In the School of Leadership with Moses: breadth of vision

In my 15 years of leadership at Starbucks, I’ve found that increased responsibilities of leadership require greater breadth of vision. In order for leaders to develop those who follow them, the leader must see how all the moving pieces fit together towards the long-term mission. I’ve found the governing structure of Starbucks to be very similar to what I’ve learned about Episcopacy. Affectionately dubbed St. Arbucks, my mission field and my flock bear a striking resemblance to Anglican governance, especially looking at the relationship between vision and leadership.

The barista must be laser-focused on the task at hand and link each action to the greater mission, but they may set aside thoughts on the long-term impact of those actions. The barista is your lay-leadership serving the community. The supervisor is guiding those baristas with a wider view of how each encounter builds into the plan for the day. The increased responsibility to lead demands that the leaders step back from the moment to build a chain of moments building to a vision of success for the whole day. The supervisors are the Staff, Vestry, and Clergy in our model. They must understand how daily actions and decisions fit into the vision for the local church.

Bishop Meditations (1)

“Our overseer must set the bar of success as high as the Spirit leads and then empower the leadership of this diocese to reach that bar, shaping the people of God to enter into the promised land of God’s Kingdom come. The bishop’s vision must see the terrain ahead into which we are being led. Terrain filled with obstacles, challenges, blessings, setbacks, grace, hope, charity, milk and honey, and giants! This terrain is theological, socio-political, cultural. It is full of people with differing capacities for and understandings of Jesus’ own covenant vision. It is full of us stubborn and stiff-necked people who need to be led through the wilderness of our own hearts as much as the trials and tribulations that beset us from idolatrous armies encamped where we are to bring the blessings of the host of heaven.”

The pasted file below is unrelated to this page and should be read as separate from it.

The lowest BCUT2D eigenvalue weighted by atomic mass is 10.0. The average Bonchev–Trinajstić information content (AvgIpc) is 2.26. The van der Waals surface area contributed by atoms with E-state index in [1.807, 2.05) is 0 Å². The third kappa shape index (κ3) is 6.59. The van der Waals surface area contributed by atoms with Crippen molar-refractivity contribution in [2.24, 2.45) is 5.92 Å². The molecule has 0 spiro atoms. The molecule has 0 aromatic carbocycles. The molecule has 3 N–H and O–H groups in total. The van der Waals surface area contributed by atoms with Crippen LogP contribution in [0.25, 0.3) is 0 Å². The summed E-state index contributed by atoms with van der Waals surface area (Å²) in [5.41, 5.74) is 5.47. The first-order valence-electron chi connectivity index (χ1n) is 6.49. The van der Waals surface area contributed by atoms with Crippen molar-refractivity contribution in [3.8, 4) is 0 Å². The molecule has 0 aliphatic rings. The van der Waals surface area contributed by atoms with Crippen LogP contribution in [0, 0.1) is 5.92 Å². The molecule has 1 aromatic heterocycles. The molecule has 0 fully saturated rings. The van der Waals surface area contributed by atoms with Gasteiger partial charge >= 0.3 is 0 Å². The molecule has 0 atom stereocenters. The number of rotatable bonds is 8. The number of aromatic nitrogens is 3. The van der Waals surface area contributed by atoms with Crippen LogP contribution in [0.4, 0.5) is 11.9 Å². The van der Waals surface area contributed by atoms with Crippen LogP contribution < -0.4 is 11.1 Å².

Meanwhile, the store manager is overseeing this dynamic from an even wider vantage point, providing the resources for success and cultivating an atmosphere where these moments-building-into-days can culminate in a team who embodies the vision. The store manager must have a breadth of vision that pieces together the days into a culture captivated by the mission. This store manager is the rector who is shepherding a specific flock under the oversight of the bishop, called the district manager. The store manager is casting the vision on a local level that the district manager has cast for a district. Store managers and rectors are accountable to their district managers and bishops and ought to seek to align that local vision with the greater scope of vision that has been handed down.

Here is where the bishop comes in. The bishop must not only cast a vision for the diocese, but prepare the way for success and empower local leadership to bring that vision to life in their contexts without compromising that vision. Like Moses, the bishop must see the promises of God for his people and meet continually with the LORD in order to cast that vision clearly, with passion, and with compassion, holding leaders accountable for the results.